Do Stand-Biased Desks in the Classroom Change School-Time Activity and Sedentary Behavior?

Int J Environ Res Public Health. 2019 Mar 15;16(6):933. doi: 10.3390/ijerph16060933.


The purpose of this study was to determine the effect of stand-biased desks on the physical activity and sedentary behavior of third, fourth and sixth grade students across the school year. Methods: This within classroom crossover design study used teacher-determined allocation for seating within each classroom. Half of the students used a stand-biased desk and half used a sitting desk. Five-day hip-worn accelerometer assessments were completed at baseline and at the end of each nine-week intervention period. A mixed effects model was used to determine the differences in the percentage of time spent active and sedentary. Results: A total of 22, 36 and 41 students in 3rd, 4th and 6th grades, respectively, completed this study (57.1% male, 79.3% White). Regardless of the desk type, students became more sedentary (p < 0.001) and less active (p < 0.001) in the classroom as the school year progressed. After controlling for baseline activity, there was a significant interaction between the type of desk and time (p = 0.029). Students who spent a higher percentage of their classroom time sedentary engaged in less sedentary behavior when using a stand-biased desk compared to the traditional desk. Conclusion: The standing desk intervention was effective in mitigating the increase in sedentary behavior for those who started the school year more sedentary.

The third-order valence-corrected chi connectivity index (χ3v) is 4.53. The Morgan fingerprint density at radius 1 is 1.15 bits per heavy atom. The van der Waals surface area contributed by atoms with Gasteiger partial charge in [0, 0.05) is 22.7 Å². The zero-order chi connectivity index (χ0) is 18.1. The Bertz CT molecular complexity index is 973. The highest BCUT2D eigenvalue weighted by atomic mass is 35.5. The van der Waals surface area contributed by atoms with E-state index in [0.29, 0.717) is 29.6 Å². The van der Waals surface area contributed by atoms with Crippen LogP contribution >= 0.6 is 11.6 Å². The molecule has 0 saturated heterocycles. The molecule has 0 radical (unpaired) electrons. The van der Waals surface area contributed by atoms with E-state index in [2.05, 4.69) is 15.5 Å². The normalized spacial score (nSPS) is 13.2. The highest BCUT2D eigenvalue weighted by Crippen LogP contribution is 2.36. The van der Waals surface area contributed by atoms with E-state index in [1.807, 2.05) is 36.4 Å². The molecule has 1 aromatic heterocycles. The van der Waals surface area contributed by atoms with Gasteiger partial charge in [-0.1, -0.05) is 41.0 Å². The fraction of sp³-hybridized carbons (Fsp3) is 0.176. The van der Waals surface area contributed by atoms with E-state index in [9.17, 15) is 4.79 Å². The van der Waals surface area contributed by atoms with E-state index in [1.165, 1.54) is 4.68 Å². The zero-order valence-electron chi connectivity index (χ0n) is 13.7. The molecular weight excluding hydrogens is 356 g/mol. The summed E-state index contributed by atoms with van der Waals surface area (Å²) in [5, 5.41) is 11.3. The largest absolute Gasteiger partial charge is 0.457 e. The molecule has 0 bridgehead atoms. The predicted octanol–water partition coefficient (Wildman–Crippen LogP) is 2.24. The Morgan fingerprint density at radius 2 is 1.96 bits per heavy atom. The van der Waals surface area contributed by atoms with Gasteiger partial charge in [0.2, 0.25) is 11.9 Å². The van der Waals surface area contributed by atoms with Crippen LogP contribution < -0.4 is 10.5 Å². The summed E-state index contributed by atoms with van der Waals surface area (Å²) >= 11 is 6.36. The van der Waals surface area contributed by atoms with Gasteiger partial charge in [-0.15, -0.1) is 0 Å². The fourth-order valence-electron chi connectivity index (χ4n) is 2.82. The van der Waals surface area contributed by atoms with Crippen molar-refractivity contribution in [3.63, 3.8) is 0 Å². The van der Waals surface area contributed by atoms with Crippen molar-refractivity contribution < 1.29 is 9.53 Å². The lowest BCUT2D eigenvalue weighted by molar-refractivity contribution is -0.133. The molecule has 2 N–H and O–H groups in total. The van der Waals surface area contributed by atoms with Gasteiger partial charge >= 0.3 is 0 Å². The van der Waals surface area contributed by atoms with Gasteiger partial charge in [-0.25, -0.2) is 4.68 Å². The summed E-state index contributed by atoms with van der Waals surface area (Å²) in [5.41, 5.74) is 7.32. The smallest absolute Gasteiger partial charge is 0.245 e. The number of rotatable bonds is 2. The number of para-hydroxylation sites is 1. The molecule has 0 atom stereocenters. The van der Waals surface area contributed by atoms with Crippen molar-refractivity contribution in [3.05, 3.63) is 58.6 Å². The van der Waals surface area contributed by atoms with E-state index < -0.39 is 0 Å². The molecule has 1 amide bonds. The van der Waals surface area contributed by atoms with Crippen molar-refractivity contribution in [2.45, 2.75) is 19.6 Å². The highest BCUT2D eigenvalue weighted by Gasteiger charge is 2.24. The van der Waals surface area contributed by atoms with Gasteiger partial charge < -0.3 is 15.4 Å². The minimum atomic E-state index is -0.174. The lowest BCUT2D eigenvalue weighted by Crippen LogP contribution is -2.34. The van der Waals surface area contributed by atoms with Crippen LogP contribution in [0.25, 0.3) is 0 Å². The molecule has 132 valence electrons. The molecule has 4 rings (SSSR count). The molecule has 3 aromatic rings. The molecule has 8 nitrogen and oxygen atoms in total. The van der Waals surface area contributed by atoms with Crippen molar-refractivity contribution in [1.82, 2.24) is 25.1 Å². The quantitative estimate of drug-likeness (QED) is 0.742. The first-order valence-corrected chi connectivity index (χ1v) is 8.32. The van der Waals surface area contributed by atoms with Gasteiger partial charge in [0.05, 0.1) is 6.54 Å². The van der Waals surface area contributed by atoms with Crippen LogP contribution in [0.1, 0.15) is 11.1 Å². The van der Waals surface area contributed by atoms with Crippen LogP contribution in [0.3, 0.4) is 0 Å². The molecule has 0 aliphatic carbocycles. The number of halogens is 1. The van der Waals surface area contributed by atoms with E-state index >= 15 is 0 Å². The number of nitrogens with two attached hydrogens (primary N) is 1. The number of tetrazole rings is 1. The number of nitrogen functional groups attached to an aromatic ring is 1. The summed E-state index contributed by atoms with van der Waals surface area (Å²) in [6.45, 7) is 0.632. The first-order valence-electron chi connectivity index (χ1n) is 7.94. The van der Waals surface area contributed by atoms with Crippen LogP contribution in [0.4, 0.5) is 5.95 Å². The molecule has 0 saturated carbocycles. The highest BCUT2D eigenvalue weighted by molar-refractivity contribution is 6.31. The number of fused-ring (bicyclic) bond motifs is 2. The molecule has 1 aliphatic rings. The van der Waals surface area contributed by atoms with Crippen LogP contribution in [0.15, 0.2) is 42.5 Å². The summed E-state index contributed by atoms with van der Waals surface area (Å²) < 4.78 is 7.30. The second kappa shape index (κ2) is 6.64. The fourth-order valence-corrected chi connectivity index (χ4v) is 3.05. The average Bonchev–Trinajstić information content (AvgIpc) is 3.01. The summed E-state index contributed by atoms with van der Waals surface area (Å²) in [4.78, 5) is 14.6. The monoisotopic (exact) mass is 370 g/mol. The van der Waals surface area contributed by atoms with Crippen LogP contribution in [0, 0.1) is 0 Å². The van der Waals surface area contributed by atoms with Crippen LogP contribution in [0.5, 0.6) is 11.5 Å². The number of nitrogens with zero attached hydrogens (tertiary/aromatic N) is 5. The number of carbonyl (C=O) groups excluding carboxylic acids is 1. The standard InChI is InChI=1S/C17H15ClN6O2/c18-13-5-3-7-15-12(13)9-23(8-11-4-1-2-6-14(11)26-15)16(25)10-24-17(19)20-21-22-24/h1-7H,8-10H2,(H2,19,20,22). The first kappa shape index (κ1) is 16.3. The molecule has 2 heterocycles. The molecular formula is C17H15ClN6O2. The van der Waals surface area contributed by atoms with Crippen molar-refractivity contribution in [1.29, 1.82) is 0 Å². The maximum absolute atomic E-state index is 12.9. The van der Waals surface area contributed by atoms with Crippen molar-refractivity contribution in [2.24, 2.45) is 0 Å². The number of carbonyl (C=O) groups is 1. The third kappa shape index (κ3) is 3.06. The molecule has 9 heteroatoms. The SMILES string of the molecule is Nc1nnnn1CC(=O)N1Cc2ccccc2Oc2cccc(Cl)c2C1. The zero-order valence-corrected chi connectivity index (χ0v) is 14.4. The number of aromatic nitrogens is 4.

Keywords: actigraphy; children; control group; intervention; school; sedentary lifestyle; standing.

Publication types

  • Randomized Controlled Trial

MeSH terms

  • Child
  • Cluster Analysis
  • Cross-Over Studies
  • Exercise*
  • Female
  • Humans
  • Male
  • Schools
  • Sedentary Behavior*
  • Sitting Position*
  • Standing Position*
  • Students / statistics & numerical data*
  • Wisconsin